Short blurbs of my life.

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via innerbohemienne:

The Codex Gigas

The Codex Gigas (or ‘Giant Book”) is also known as “The Devil’s Bible.” A curious illustration of Lucifer gives the tome its nickname.

The 13th-century manuscript is thought to have been created solely by a Herman the Recluse, a monk of the Benedictine monastery of Podlažice near Chrudim in Czech Republic. The calligraphy style is amazingly uniform throughout, believed to have taken 25 to 30 years  of work. There are no notable mistakes or omissions.  Pigment analysis revealed the ink to be consistent throughout. The book is enormous - it  measures 36.2” tall, 19.3” wide, and 8.6” thick; it weighs approximately 165 pounds. There are 310 vellum  leaves (620 pages).  The leaves are bound in a wooden folder covered with leather and ornate metal.

The manuscript is elaborately illuminated in red, blue, yellow, green and gold.  The entire document is written in Latin, and also contains Hebrew, Greek, and Slavic Cyrillic and Glagolitic alphabets. The first part of the text includes the Vulgate version of the Bible.  Between the Old and New Testaments are Josephus' Antiquities of the Jews and De bello iudaico, as well as Isidore of Seville's encyclopedia Etymologiae and medical works of Hippocrates, Theophilus, Philaretus, and Constantinus.  Following a blank page, the New Testament commences.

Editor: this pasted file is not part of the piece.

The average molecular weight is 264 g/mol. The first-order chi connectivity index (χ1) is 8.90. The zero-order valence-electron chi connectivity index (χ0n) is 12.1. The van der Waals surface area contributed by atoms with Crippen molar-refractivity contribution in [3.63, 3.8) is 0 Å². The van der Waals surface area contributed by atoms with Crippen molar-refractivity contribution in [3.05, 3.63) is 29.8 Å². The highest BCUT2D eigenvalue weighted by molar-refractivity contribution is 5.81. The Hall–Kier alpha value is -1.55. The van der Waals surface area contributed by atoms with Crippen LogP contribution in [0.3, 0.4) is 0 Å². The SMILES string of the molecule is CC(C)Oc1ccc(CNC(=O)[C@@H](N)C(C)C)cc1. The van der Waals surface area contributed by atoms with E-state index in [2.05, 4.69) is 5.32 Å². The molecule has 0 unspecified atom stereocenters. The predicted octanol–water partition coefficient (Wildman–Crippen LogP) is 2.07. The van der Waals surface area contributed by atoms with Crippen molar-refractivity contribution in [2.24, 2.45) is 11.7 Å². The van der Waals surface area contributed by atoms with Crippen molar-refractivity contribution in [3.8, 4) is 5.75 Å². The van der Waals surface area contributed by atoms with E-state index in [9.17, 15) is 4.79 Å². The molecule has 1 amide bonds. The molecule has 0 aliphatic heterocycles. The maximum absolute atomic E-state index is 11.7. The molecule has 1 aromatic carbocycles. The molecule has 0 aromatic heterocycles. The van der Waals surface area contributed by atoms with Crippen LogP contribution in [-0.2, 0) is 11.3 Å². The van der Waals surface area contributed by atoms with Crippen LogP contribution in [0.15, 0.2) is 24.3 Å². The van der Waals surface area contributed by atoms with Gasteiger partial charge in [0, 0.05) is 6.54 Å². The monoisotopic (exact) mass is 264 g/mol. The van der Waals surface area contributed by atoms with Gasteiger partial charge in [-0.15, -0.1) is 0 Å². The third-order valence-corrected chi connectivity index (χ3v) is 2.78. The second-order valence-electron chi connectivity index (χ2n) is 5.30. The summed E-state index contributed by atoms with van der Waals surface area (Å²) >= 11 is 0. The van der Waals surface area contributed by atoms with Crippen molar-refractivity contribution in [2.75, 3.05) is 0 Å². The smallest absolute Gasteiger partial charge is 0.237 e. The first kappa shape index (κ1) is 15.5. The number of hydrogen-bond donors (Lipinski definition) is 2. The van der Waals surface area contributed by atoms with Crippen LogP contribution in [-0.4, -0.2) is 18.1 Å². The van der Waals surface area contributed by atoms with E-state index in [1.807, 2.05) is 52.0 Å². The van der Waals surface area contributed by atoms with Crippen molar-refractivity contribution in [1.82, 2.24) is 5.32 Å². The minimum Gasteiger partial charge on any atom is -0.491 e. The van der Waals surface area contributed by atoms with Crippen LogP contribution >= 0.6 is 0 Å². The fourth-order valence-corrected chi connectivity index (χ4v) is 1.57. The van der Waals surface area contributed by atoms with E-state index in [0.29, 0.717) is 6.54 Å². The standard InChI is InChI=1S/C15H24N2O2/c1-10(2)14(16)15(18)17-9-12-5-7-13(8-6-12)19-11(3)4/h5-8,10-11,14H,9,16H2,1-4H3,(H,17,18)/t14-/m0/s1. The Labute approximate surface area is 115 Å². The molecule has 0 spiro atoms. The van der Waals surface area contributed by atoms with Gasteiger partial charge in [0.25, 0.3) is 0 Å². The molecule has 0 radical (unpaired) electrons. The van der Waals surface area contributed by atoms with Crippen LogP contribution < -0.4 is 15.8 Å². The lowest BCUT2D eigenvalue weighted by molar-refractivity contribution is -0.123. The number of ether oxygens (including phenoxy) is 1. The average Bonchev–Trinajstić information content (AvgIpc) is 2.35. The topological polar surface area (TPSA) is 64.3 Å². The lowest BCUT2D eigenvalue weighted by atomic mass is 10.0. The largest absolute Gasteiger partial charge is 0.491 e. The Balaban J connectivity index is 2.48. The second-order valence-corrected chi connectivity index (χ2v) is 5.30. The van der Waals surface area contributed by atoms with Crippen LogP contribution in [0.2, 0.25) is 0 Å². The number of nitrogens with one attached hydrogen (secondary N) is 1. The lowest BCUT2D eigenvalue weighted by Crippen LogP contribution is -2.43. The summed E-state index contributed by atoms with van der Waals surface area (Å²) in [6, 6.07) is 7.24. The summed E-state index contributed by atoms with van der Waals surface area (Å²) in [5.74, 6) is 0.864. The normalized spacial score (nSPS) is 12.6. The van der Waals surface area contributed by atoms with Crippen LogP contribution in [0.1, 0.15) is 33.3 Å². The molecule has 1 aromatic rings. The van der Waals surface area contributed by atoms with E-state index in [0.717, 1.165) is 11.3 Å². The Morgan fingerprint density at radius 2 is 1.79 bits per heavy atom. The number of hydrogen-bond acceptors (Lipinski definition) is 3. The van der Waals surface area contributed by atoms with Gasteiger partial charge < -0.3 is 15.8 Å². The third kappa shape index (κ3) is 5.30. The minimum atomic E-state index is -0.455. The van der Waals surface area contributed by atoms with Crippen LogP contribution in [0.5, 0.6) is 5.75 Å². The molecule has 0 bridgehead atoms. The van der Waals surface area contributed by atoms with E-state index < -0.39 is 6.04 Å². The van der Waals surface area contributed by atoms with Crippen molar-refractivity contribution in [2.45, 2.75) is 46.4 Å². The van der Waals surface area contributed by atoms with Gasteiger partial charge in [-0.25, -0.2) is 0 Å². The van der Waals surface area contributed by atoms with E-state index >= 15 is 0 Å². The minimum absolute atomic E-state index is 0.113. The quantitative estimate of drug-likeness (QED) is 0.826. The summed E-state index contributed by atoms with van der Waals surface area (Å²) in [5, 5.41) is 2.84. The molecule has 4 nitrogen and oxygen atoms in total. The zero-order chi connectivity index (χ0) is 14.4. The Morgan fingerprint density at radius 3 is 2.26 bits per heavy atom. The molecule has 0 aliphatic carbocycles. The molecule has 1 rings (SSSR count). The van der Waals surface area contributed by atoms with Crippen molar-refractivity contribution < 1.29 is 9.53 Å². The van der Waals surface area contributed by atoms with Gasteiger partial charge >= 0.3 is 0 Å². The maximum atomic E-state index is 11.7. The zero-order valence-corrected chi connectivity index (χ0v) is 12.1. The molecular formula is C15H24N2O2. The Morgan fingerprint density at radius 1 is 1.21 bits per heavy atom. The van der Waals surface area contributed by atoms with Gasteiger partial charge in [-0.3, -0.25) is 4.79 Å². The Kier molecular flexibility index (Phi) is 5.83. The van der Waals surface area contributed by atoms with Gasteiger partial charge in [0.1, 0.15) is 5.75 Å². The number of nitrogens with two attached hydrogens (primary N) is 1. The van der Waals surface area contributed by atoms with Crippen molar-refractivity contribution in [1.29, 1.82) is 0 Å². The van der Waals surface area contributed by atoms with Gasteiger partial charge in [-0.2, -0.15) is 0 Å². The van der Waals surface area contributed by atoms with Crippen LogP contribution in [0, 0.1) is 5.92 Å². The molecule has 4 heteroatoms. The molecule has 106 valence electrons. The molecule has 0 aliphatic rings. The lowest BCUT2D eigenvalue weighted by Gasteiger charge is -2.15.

Beginning the second part is a depiction of the devil.  Directly opposite is a full picture of the kingdom of heaven, juxtaposing the “good versus evil.”  The second half, following the picture of the devil, is Cosmas of Prague's Chronicle of Bohemia.  A list of brothers in the Podlažice monastery and a calendar with necrologium, magic formulae and other local records round out the codex.  Record entries end in the year 1229CE.

In 1648 at the end of the Thirty Years’ War, the Swedish army invaded Prague and the Codex was stolen as plunder.  It is now held at the National Library of Sweden in Stockholm.  For more information, check out this short National Geographic documentary and/or flip through this digital copy.